It's been a pretty tough week for Steeler Nation. Our favorite team got trounced in the season-opener against their bitter rivals--the Baltimore Ravens--last Sunday, and we've had to spend the week listening to people like Warren Sapp criticize the age and speed of not only Hines Ward, but the entire defensive unit.
The reality of it is, with so many players over the age of 30--including eight starters on defense--the team is an easy target for criticism any time it looks as bad as it did in that 35-7 loss at Baltimore.
As for the team overall, there's no doubt that the time for the Steelers as a legitimate championship contender in this era will eventually run out. Even with a relatively young offense--complete with a franchise quarterback, a running back approaching stardom, and a young and exciting receiving corps--it doesn't mean that the Steelers will remain a Super Bowl caliber team for years to come. And on defense, even if the young guys like Lawrence Timmons, Ziggy Hood, Stevenenson Sylvester, and Cameron Heyward eventually emerge as key players and join Lamarr Woodley to form a younger and "faster" Steelers defense capable of maintaining the current high-standards, there's no guarantee that the Super Bowl train will keep rolling.
Why? Well, there's a certain kind of unique chemistry that exists in the locker room of a team that is capable of making it to three Super Bowls in six years. Once important ingredients like James Farrior, Aaron Smith, Hines Ward, Casey Hampton, James Harrison, and Brett Keisel eventually hang up their helmets and call it a career, they'll take with them the core of that chemistry that has existed in the Steelers locker room in this era of greatness.
Besides, it's just plain hard to keep up that kind of excellence over a long period of time. There's a reason why eight appearances in 45 seasons is the standard for teams appearing in Super Bowls. It's that same reason that makes Steelers fans everywhere proud to be cheering for the only team to win six of the 45 Super Bowls that have been played. If it was really that easy, teams would do it more often.
As much as I will always continue to hope and pray for my favorite team to win the Super Bowl every season, I know it's realistically not possible. Even just making it there at the current 50% clip since 2005 isn't a realistic pace.
So if the window is closing soon, does the team still have what it takes to win another Super Bowl?
Every now and then, a team can be so good and climb to such great heights, that even on its way back down, it still has what it takes to achieve the ultimate prize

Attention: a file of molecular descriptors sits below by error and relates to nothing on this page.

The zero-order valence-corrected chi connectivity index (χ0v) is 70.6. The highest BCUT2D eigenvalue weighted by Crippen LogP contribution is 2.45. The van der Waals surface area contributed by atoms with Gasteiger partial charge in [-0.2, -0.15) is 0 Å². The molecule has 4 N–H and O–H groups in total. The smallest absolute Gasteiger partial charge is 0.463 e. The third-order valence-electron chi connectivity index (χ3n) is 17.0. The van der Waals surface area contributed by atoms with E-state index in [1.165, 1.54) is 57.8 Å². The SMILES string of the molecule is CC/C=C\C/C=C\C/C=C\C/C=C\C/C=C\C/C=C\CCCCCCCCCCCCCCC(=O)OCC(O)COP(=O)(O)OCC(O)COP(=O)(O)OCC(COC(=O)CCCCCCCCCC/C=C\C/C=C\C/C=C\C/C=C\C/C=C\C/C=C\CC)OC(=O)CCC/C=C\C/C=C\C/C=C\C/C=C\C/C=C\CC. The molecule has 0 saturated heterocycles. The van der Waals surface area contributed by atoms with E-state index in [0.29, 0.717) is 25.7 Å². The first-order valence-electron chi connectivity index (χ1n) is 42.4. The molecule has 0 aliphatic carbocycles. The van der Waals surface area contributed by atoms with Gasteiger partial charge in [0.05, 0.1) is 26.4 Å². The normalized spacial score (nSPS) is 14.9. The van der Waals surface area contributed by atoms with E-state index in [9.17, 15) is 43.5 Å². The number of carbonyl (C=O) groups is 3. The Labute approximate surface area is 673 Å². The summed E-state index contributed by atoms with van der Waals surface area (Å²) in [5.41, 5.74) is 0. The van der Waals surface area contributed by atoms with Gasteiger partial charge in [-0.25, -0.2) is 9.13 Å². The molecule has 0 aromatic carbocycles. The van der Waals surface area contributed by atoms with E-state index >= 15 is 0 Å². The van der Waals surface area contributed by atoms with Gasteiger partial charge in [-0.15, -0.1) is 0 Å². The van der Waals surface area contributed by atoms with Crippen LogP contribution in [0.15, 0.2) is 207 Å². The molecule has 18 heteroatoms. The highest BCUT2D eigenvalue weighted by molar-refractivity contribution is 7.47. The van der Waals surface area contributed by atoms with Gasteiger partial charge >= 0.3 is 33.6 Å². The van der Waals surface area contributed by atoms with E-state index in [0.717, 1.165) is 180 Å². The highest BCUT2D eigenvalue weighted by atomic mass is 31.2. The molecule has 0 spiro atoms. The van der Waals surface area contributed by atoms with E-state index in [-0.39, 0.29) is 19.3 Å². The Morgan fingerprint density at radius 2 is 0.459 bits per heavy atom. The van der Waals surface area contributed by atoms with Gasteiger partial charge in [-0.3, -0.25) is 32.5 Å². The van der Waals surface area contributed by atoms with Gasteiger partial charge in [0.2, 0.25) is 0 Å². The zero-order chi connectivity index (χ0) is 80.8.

The 1979 Pittsburgh Steelers were defending champions, and a team coming off a third Super Bowl title in five seasons. But they were also a team in decline. Much like today's Steelers defense, the '79 edition had seven starters in their 30's. The defense was still fairly dominant that year, ranking pretty high in many important categories, but the unit managed to give up 30 points or more on four different occasions.
On offense, the 1979 Steelers did lead the NFL in points scored, but they also led the league with an astounding 52 turnovers and finished at a minus-10 for the season.
The Steelers were only a .500 team on the road in 1979, including humiliating blowout losses in Cincinnati (34-10) and San Diego (35-7).
Yet, despite not quite measuring up to the standards of their previous Super Bowl teams, the 1979 Pittsburgh Steelers were still talented enough to overcome their advancing age and declining play to claim their fourth Super Bowl crown of the decade.
Once the 1980's hit, the Pittsburgh Steelers went south pretty rapidly. It is true that the organization managed to make it to the postseason from '82-'84, but many of the stars of the 70's were gone, and there just wasn't the talent or the unique chemistry to make it back to another Super Bowl.
1979 turned out to be the year the window closed once and for all on the great Steelers dynasty of the '70's, but at least they went out on top.
As our friend and leader, Michael Bean, has stated before, the Steelers window for a championship will probably close around 2011 or 2012 (sorry if I'm off a year or two, Michael). If that is the case, does the team have enough left in the tank to win another Super Bowl before the window shuts for good and many of the key contributors start to retire?
Or was last year's Super Bowl appearance, after overcoming a myriad of obstacles, this era's version of the 1979 Pittsburgh Steelers?